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UN secretary-general criticizes U.S., Saudi allies in Yemen

UNITED NATIONS — UN Secretary-General Ban Ki-moon, in tart rebukes Monday, scolded the U.S.-backed combatants in Yemen for a brutal attack on a funeral party over the weekend and the deadlocked Security Council for its failure in Syria, where bombs rained on hospitals, furthering an already unprecedented humanitarian crisis.

“Saturday’s funeral bombing was a heartless attack on civilians and an outrageous violation of international humanitarian law,” Ban said outside the Security Council chamber of the attack attributed to Saudi-led fighters. “This was a community center known to all. It was crowded with families and children. Bombing people already mourning the loss of loved ones is reprehensible.”

More than 140 people are estimated to have died and more than 500 hurt Saturday in the funeral attack in Grand Hall in Yemen’s capital, Sana’a, where a top rebel Houthi official was being laid to rest.

U.S. officials reacted to the attack by saying it was reviewing its relationship with the coalition embroiled in a civil war in what is perhaps the Middle East’s poorest country. Experts have said the war in Yemen has devastated an already destitute population.

“We are deeply disturbed by reports of [the] airstrike on a funeral hall in Yemen, which, if confirmed, would continue the troubling series of attacks striking Yemeni civilians,” National Security Council spokesman Ned Simon said Saturday.

“U.S. security cooperation with Saudi Arabia is not a blank check,” he added. “Even as we assist Saudi Arabia regarding the defense of their territorial integrity, we have and will continue to express our serious concerns about the conflict in Yemen and how it has been waged.”

Simon said the United States has “initiated an immediate review of our already significantly reduced support to the Saudi-led coalition and are prepared to adjust our support so as to better align with U.S. principles, values and interests.”

The UN’s human rights chief called for an independent investigation of crimes that also include attacks on civilian targets.

“Since the beginning of this conflict in Yemen, weddings, marketplaces, hospitals, schools — and now mourners at a funeral — have been hit, resulting in massive civilian casualties and zero accountability for those responsible,” UN High Commissioner for Human Rights Zeid Ra’ad Al Hussein said in a statement.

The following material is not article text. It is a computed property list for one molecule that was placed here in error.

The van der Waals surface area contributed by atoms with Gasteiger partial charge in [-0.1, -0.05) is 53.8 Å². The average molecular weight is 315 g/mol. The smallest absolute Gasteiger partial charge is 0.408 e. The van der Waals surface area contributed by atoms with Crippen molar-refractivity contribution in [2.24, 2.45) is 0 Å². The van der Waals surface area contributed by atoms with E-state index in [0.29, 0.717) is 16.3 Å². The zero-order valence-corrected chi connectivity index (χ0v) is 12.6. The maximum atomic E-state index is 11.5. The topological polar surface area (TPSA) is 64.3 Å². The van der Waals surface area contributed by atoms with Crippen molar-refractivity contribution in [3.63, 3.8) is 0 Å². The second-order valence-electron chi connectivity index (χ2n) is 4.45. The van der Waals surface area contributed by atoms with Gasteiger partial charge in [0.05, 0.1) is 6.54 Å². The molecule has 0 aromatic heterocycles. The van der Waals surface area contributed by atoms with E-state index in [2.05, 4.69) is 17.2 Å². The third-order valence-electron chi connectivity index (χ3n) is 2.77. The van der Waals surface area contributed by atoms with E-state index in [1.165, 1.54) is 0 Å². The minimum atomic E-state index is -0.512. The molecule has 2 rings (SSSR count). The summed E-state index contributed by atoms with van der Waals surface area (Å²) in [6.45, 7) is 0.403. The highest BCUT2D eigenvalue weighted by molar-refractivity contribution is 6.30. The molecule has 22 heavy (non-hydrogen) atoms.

“This deadly attack comes just weeks after the UN Human Rights Council, for the second year in a row, dismissed my call to take decisive action to create an international, independent investigative body to look into extremely serious alleged violations of international law, including possible war crimes, in Yemen,” he said.

Ban had similarly tough words for the parties trying to resolve the Syrian civil war, which now is estimated to have killed 400,000 people in nearly six years of fighting.

Over the weekend, the UN Security Council deadlocked on a resolution, sponsored by France, which would have established a no-fly zone and reinstated a cessation of hostilities that broke down last month after only a week.

It was vetoed by Russia.

Another resolution, introduced by Russia for the same Security Council session and which would also bring about a cease fire, did not garner enough votes to pass.

Experts have said that Syria and Russia have stepped up aerial assaults dramatically in a bid to oust from eastern Aleppo as many as 1,000 members of Nusra Front, the al-Qaida-affiliated terrorist group in Syria.

The scorched-earth campaign has eviscerated the rebel-held city where buildings have been strafed. As many as 275,000 people remain trapped within city limits with no humanitarian aid allowed to come in.

Independent groups, including Doctors Without Borders, report appalling conditions and even attacks on hospitals, a clear violation of the laws of war.

“From October 6 to 8 alone, hospitals in eastern Aleppo reported at least 98 wounded, including 11 children, and 29 people killed by the airstrikes,” the group said in a statement issued Sunday, adding there are only 35 doctors left in eastern Aleppo and only seven of them can perform surgical operations on war-wounded patients, according to eastern Aleppo’s Directorate of Health.

“Wounded patients are sleeping in front of hospitals during heavy bombings because the hallways of the hospitals are full,” said Ahmed Laila, head of the department.

“The situation in Aleppo — again heart-breaking — and I was deeply disappointed when the Security Council last Saturday again failed to unite,” Ban said. “There is no time to debate and disagree. . . . This answer is evidently clear. They have to work to protect human lives, to bring this matter to a political solution.”

He added: “As [Special Envoy] Staffan de Mistura has always been urging and I have been urging to the Security Council, and also in public statements, that first of all there should be a cessation of hostilities. This is again very important, to build trust and confidence among the parties. And bombing, in Aleppo or elsewhere, must be stopped immediately. Let the negotiators, the Special Envoy, be able to convene this political dialogue. There is no substitute, no alternative to political dialogue.”


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